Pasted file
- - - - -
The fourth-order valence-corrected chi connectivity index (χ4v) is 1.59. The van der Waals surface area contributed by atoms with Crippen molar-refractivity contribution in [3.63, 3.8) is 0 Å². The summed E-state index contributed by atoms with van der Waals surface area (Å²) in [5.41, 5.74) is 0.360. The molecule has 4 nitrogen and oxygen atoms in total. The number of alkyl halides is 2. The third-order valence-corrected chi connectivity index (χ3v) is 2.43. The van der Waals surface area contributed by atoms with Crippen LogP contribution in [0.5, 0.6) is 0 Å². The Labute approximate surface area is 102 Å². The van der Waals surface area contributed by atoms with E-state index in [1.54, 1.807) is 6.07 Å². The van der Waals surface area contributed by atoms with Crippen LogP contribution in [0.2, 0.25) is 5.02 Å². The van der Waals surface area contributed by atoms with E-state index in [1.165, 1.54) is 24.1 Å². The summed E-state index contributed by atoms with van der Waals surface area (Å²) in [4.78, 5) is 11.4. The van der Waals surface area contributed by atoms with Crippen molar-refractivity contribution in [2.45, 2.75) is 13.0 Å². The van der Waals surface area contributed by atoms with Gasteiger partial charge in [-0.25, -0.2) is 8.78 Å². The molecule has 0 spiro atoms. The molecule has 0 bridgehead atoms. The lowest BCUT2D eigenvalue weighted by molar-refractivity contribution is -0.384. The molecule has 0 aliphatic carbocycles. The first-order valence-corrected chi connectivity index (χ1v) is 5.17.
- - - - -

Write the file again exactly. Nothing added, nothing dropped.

The fourth-order valence-corrected chi connectivity index (χ4v) is 1.59. The van der Waals surface area contributed by atoms with Crippen molar-refractivity contribution in [3.63, 3.8) is 0 Å². The summed E-state index contributed by atoms with van der Waals surface area (Å²) in [5.41, 5.74) is 0.360. The molecule has 4 nitrogen and oxygen atoms in total. The number of alkyl halides is 2. The third-order valence-corrected chi connectivity index (χ3v) is 2.43. The van der Waals surface area contributed by atoms with Crippen LogP contribution in [0.5, 0.6) is 0 Å². The Labute approximate surface area is 102 Å². The van der Waals surface area contributed by atoms with E-state index in [1.54, 1.807) is 6.07 Å². The van der Waals surface area contributed by atoms with Crippen LogP contribution in [0.2, 0.25) is 5.02 Å². The van der Waals surface area contributed by atoms with E-state index in [1.165, 1.54) is 24.1 Å². The summed E-state index contributed by atoms with van der Waals surface area (Å²) in [4.78, 5) is 11.4. The van der Waals surface area contributed by atoms with Crippen molar-refractivity contribution in [2.45, 2.75) is 13.0 Å². The van der Waals surface area contributed by atoms with Gasteiger partial charge in [-0.25, -0.2) is 8.78 Å². The molecule has 0 spiro atoms. The molecule has 0 bridgehead atoms. The lowest BCUT2D eigenvalue weighted by molar-refractivity contribution is -0.384. The molecule has 0 aliphatic carbocycles. The first-order valence-corrected chi connectivity index (χ1v) is 5.17.